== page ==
As any bookworm or film buff knows, the heart of any good story begins with conflict. Conflict can come in two different varieties — internal conflict and external conflict — and identifying which of these conflicts works best for fictional characters is the first step for any writer trying to create a good story. The benefit of familiarizing yourself with these terms extends beyond the literary scope, though. Knowing the meaning of internal and external conflict and how to spot them in your professional, parental, or personal relationships is the first step to resolving an issue. Since no one likes conflict in real life, we typically want to learn how to better approach and deal with it as we grow up.
According to the Masterclass.com staff, the definition of internal conflict is “when a character struggles with their own opposing desires or beliefs. It happens within them, and it drives their development as a character.” You can see a fictional version of this in Toy Story when Buzz Lightyear realizes that he is “just a toy.” Eventually, the character realizes that being a toy isn’t such a bad thing and accepts it. You can find another example in HBO’s hit new series Mare of Easttown. The title character, Mare, struggles with grieving the loss of her son and realizing how it affects her police work and friendships.
External conflict is a little different and possibly easier to recognize, per the same outlet. The definition is when a character is “against something or someone beyond their control. External forces stand in the way of a character’s motivations and create tension as the character tries to reach their goals.” External conflict can be a zombie apocalypse, like in The Walking Dead, or even a medical case from Grey’s Anatomy.
Usually, most fictional works include both kinds of conflict because that’s how life is. And, sometimes, the two types of conflict come head to head, compounding the effects.
How Internal and External Conflict Work in Parenting
Being able to identify whether things are coming from inside or outside when it comes to conflict with your kid is fundamental to working things out with them. Sometimes it can be hard to step out of our own experiences or feelings at any given moment, but it’s as simple as taking a beat and considering why your kid — at any age — is acting out and causing issues. When they’re babies, it’s easy because babies cry, and you just have to figure out why. Are they hungry? Tired? Need to be changed? As hard as that age can be, there’s not a lot of interior life to translate.
As your kid gets older, conversations are the best way to get to the heart of the problem. Sitting down with your kid and asking them questions about their day can help unearth the conflict. Maybe it is internal, and they’re worried about a friendship or an upcoming test at school. Sometimes, greater environmental forces are at work, and talking about coping with them can lessen the feeling of “conflict” your kid (and you) might feel.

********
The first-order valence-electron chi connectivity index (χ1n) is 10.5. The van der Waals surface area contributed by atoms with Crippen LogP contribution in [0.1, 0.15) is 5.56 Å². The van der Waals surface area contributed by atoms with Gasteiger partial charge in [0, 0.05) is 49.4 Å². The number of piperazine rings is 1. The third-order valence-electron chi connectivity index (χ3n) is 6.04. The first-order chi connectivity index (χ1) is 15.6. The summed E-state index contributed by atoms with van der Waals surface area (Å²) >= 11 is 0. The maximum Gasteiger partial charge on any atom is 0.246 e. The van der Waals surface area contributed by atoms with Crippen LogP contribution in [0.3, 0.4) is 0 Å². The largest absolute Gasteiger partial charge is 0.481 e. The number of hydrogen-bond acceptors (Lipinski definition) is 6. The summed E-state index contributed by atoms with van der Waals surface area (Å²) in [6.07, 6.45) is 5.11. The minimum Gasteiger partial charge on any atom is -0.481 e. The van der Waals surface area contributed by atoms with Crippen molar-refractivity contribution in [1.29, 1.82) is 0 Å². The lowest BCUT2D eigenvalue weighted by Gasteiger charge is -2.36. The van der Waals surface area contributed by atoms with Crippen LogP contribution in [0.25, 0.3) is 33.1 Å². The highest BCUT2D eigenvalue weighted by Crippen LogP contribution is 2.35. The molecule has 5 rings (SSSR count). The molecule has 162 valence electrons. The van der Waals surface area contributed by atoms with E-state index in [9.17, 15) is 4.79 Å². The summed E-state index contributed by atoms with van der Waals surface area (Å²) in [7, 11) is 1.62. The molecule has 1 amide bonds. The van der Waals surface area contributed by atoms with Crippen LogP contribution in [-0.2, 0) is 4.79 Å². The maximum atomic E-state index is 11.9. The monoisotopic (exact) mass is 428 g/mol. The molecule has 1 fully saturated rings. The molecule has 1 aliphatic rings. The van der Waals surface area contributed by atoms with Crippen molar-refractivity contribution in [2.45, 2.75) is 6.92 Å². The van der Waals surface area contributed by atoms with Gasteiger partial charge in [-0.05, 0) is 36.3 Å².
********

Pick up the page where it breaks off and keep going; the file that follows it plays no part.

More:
Internal and External Conflict in Relationships
Identifying and moving on from internal and external conflict in your relationships is similar to that of parenting. Still, it can be harder to suss out in intimate and platonic relationships, especially when emotions are high. We all know that sometimes there are things we are dealing with internally that cause us to blow up. Like, if things are rough at work, making you overstressed, and then your partner forgets to bring the one simple thing you asked from the grocery store, it turns into a major fight and seems like the end of the world.
In this case, looking inward is always the first step when you start feeling anxious or angry at a partner or friend. Getting to the bottom of your emotions (or asking them about theirs) will help you manage the conflict between you and another person. Some things you can’t change — a health scare, a job loss, or a death in the family. But you can change how you approach the other person and situation in a way that acknowledges the external conflict and helps ease any inner conflict that may be making it harder to deal with the outside situation.
Internal and External Conflict Examples
The best way to grasp the difference between these conflicts is to learn real-life examples.
Internal Conflict Examples
- Someone with addiction may sometimes wrestle with themselves about decisions they should make for their recovery.
- A person has about $100 left in spending money. They are conflicted about what they should spend it on. They go back and forth in their heads about buying a blender or a new coffee table.
- A person raised in a religious household and taught to abstain from sex before marriage is left feeling conflicted about those beliefs after meeting someone who inspires their sexual desires.
- A police officer feels an internal conflict when they discover the criminal is their child. They struggle to decide whether to protect their kid or do their duty as a law enforcement official.
External Conflict Examples
- Suppose a dog is chasing someone down the street. That person must run to avoid being bitten.
- A person gets locked out of their house in the middle of a blizzard. They must find shelter to stay warm.
- In Romeo and Juliet, Romeo kills Tybalt, which puts Juliet in a confusing position and makes the Capulet family hate him even more.
- If you left your keys inside your house and came back later, you’d be locked out of your home. Your obstacle is the door.
- Let’s say you’re taking a walk and it begins to rain. You run home to avoid getting wet.
A Final Note
Remember, external and internal conflicts usually go hand in hand, and unlike in some Disney movies, you can’t always resolve them in under two hours. But knowing what they are and how to spot them can make all the difference.
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